Lynch, Fraser

St Anne's Parish Episcopal, Annapolis, MD. Ancestry.com

Thomas III, the bereaved son, retired from public life. He remained ill and often feverish. He stayed at Peachtree Plantation with his wife Elizabeth Shubrick. Eventually on the advice of his doctor, he and Elizabeth sailed to France in 1779, by way of the West Indies. The ship disappeared at sea in a storm, with all passengers, and was never found.

The sharpest clue to young Thomas III’s worldview may have been his will, made before he left for the West Indies.  It stipulated that heirs of his female relatives must change their surname to Lynch in order to inherit the family estate. The family name seems to have been first on his mind. If it ever did occur to him to free his slaves, the felt need to preserve his family name from extinction would have loomed much larger.

As he wrote this strange (to me) provision into his will, he may have suspected he would have no children. And he did not. He is my kinsman, not my ancestor. I descend from his father, Thomas Lynch II, and his sister, Sarah Lynch Baxter. He is my 1st cousin six times removed, according to Ancestry.

What about the other Southern Founders and planters who insisted on keeping their slaves? Did they share the priorities of Thomas Lynch III—concerns arising from a family’s sudden success in wealth and land and title? What can happen to a society that over-values wealth and position?

Notes:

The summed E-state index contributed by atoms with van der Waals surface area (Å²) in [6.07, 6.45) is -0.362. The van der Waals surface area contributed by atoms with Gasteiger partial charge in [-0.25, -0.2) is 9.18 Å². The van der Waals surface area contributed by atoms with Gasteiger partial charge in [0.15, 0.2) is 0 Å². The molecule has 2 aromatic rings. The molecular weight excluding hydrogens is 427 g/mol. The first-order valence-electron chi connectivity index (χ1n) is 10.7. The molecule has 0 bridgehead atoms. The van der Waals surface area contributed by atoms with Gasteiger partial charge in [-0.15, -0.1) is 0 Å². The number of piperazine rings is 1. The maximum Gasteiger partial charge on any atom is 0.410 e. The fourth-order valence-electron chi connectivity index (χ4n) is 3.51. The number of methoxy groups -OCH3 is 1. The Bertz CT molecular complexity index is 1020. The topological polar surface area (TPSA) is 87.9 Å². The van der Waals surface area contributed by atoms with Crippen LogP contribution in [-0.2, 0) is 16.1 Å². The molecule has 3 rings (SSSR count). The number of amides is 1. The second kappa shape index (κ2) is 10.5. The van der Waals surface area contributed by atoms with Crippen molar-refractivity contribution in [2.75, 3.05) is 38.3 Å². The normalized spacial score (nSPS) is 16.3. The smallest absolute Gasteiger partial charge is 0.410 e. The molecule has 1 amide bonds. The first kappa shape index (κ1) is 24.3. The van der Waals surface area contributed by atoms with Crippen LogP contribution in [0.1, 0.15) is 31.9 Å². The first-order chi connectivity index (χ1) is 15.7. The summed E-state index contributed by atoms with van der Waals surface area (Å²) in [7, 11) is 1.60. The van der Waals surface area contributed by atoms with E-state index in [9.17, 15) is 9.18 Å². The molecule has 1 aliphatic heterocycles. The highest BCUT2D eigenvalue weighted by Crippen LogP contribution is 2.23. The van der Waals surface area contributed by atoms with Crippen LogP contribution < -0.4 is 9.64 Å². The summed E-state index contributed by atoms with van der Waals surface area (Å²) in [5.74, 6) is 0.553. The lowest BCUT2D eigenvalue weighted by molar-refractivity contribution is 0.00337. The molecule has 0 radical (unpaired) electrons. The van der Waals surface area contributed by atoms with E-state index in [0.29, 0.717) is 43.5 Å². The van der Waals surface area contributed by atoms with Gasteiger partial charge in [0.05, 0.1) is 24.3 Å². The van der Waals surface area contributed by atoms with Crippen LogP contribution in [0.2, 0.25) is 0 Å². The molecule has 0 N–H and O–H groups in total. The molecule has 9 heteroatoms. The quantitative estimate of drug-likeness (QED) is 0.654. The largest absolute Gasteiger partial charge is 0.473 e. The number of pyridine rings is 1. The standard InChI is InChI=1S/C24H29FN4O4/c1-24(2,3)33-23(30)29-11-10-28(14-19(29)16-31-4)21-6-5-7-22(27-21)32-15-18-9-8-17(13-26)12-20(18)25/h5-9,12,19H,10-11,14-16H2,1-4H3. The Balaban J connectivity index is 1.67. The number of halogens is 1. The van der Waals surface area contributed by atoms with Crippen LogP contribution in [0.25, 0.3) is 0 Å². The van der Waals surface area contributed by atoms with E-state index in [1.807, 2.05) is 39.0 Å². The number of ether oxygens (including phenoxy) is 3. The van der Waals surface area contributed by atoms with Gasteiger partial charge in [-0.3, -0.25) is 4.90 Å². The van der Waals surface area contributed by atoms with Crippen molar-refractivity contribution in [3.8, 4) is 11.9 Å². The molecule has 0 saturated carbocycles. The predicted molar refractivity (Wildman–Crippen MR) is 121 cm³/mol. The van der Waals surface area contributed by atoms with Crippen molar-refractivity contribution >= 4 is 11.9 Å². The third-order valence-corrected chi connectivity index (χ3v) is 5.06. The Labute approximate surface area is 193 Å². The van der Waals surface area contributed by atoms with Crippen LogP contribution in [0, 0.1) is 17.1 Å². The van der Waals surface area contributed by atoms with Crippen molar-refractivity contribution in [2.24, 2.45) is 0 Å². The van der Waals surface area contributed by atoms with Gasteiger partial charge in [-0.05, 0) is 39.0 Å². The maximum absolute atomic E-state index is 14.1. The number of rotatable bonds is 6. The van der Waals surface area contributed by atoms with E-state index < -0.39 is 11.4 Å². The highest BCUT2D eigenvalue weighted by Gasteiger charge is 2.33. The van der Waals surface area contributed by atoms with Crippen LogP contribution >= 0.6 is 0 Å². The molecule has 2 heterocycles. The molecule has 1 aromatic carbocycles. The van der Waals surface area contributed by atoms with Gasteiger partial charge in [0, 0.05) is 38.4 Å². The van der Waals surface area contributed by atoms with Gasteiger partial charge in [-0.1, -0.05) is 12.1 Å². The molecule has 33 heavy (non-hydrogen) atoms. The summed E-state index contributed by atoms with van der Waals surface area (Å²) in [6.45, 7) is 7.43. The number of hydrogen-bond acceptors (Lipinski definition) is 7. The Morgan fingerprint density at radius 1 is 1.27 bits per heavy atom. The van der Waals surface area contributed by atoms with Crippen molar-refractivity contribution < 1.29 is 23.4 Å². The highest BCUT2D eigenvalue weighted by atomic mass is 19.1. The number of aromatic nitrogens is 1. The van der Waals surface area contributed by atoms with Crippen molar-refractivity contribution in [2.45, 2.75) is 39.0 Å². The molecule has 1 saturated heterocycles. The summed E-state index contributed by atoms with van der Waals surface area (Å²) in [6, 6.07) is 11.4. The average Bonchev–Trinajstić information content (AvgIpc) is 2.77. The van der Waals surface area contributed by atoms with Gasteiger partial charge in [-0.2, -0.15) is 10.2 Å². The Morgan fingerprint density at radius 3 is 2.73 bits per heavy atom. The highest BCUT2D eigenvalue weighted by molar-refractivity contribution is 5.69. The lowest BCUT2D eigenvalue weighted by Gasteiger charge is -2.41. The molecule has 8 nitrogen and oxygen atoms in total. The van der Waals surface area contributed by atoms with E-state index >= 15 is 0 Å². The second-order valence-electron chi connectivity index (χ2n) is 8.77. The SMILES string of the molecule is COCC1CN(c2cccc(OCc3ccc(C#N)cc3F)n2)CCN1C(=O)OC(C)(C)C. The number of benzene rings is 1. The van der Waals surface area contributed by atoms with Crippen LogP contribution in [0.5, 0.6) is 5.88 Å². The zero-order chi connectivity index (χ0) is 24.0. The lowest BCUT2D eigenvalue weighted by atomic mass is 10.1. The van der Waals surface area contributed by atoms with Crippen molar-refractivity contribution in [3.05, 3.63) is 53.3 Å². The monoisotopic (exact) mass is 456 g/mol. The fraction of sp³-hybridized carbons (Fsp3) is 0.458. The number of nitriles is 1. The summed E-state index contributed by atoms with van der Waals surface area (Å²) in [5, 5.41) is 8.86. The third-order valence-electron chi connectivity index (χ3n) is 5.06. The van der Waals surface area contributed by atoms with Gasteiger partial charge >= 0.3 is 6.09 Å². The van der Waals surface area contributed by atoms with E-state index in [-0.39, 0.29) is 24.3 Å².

(1) Joseph R. Ellis, Founding Brothers. New York: Random House, 2000. 89.

(2) His life is summarized in the Biographical Directory of the U. S. Congress, 1774-2005.

(3) www.examiner.com article written by Karen Holt, June 2, 2012.

 

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Thomas Lynch I: Beauty and Violence on the South Carolina Frontier. Part 2 of 3.

Beauty. Jonas and Margaret Lynch sailed from Ireland to the Carolina coast sometime before 1675, the year their son Thomas was born. Watching from the ship, they could have shared with the first Carolina settlers of April 1670 that fair sight of the New World:

  • To the west was an ocean of leaves, glorious and lush in the varied but lively landscape of spring vegetation. The lower branches of cypress and oak were bent by the weight of trumpet vines, their summits towering above the endless expanses of marshland and oyster banks. But it was the appearance of the boundless forests . . . that spoke of grandeur. (1)